US stocks recouped some losses on Friday morning after President Donald Trump's top economic adviser Larry Kudlow said negotiations between the United States and China over trade differences would start soon.
Wall Street dropped sharply at the open on fears of an escalating trade war between two countries after Trump threatened to slap an additional $100 billion in tariffs on Chinese goods and Beijing warned it would fight back "at any cost" with fresh trade measures.
John Doyle, vice president of dealing and trading at Tempus in Washington said the equity markets have experienced the bulk of the volatility from the Trump administration's mixed signals, but that the currency markets seemed unperturbed.
"For the most part, currency markets seem to be taking the tit-for-tat trade war threats with a grain of salt.
Eight of the 11 major S&P sectors were lower, led by a 0.6 percent drop in financial stocks as the case for further rate hikes dimmed after soft jobs data.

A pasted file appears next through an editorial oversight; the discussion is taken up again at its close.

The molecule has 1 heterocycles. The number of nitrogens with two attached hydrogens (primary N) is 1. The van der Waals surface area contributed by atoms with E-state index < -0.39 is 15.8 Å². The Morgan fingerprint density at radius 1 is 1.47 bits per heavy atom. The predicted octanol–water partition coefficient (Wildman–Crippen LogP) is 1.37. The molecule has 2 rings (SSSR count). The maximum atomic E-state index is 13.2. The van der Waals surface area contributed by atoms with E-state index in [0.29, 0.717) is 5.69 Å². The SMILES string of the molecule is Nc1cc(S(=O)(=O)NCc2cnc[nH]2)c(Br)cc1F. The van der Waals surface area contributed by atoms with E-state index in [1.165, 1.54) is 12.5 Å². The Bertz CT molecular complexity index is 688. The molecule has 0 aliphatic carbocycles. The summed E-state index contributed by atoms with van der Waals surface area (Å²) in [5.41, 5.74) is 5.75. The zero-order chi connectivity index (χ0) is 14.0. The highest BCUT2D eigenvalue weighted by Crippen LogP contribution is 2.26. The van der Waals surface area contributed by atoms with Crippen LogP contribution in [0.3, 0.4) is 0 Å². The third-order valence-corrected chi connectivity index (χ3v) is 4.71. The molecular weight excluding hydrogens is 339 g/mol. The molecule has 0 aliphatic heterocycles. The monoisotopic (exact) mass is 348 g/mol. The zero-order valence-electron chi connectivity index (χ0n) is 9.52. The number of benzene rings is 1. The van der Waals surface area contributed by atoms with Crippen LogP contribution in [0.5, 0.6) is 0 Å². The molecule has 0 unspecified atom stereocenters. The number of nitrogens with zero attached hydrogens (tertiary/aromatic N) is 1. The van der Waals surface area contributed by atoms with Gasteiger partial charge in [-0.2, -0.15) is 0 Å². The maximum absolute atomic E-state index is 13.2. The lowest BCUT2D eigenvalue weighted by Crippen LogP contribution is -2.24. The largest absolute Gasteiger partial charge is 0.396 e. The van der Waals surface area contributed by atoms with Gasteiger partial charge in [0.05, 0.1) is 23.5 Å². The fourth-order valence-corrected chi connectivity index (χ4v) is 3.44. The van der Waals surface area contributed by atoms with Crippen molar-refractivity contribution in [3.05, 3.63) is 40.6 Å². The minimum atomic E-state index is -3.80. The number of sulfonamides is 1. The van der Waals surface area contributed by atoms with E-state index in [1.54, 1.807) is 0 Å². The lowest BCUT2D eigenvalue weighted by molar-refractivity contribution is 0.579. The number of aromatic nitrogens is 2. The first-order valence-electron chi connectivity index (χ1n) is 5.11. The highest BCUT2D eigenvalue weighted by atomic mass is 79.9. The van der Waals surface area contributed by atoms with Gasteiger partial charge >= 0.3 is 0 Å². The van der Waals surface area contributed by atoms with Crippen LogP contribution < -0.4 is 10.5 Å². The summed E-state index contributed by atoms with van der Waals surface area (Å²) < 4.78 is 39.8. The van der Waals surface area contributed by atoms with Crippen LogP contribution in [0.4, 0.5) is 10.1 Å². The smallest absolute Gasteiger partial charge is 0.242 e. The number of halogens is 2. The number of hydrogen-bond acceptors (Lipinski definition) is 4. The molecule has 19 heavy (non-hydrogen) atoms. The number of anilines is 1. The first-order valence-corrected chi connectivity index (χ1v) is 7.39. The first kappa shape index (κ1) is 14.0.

Nonfarm payrolls increased by 103,000 last month, the Labor Department said, the fewest in six months and lower than economists' forecast of 193,000 jobs.
Average hourly earnings rose eight cents or 0.3 percent last month, above the expected 0.2 percent increase. The unemployment rate held steady at 4.1 percent for a sixth straight month.
"That's not showing us wage inflation where the Fed would have to step in. This seems to be a natural improvement," said Sean Lynch, co-head of global equity strategy, Wells Fargo Investment Institute in Omaha, Nebraska.
Declining issues outnumbered advancers on the NYSE for a 1.41-to-1 ratio and for a 1.28-to-1 ratio favouring decliners on the Nasdaq.